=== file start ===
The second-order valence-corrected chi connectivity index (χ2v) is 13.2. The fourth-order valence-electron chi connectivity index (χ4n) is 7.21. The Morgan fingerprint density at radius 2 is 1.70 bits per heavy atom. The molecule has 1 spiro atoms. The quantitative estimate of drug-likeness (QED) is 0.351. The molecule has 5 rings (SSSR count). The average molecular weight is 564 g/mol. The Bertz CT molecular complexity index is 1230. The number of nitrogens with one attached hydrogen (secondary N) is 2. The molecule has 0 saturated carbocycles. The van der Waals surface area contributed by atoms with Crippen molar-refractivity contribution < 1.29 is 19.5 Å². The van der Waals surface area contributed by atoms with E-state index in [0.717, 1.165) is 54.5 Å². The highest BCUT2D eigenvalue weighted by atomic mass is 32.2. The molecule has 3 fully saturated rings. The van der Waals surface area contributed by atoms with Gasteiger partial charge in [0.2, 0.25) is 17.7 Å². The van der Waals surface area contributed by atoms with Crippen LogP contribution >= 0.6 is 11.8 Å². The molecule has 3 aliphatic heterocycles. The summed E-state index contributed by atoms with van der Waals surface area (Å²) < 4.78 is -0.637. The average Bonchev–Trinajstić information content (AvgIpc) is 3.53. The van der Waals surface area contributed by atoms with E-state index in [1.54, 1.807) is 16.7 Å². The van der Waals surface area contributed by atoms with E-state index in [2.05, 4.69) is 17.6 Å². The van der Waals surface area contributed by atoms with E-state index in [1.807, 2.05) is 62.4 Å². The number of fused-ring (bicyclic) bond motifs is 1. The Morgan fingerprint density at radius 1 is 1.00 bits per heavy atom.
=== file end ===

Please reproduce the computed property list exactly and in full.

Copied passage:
The second-order valence-corrected chi connectivity index (χ2v) is 13.2. The fourth-order valence-electron chi connectivity index (χ4n) is 7.21. The Morgan fingerprint density at radius 2 is 1.70 bits per heavy atom. The molecule has 1 spiro atoms. The quantitative estimate of drug-likeness (QED) is 0.351. The molecule has 5 rings (SSSR count). The average molecular weight is 564 g/mol. The Bertz CT molecular complexity index is 1230. The number of nitrogens with one attached hydrogen (secondary N) is 2. The molecule has 0 saturated carbocycles. The van der Waals surface area contributed by atoms with Crippen molar-refractivity contribution < 1.29 is 19.5 Å². The van der Waals surface area contributed by atoms with E-state index in [0.717, 1.165) is 54.5 Å². The highest BCUT2D eigenvalue weighted by atomic mass is 32.2. The molecule has 3 fully saturated rings. The van der Waals surface area contributed by atoms with Gasteiger partial charge in [0.2, 0.25) is 17.7 Å². The van der Waals surface area contributed by atoms with Crippen LogP contribution >= 0.6 is 11.8 Å². The molecule has 3 aliphatic heterocycles. The summed E-state index contributed by atoms with van der Waals surface area (Å²) < 4.78 is -0.637. The average Bonchev–Trinajstić information content (AvgIpc) is 3.53. The van der Waals surface area contributed by atoms with E-state index in [1.54, 1.807) is 16.7 Å². The van der Waals surface area contributed by atoms with E-state index in [2.05, 4.69) is 17.6 Å². The van der Waals surface area contributed by atoms with E-state index in [1.807, 2.05) is 62.4 Å². The number of fused-ring (bicyclic) bond motifs is 1. The Morgan fingerprint density at radius 1 is 1.00 bits per heavy atom.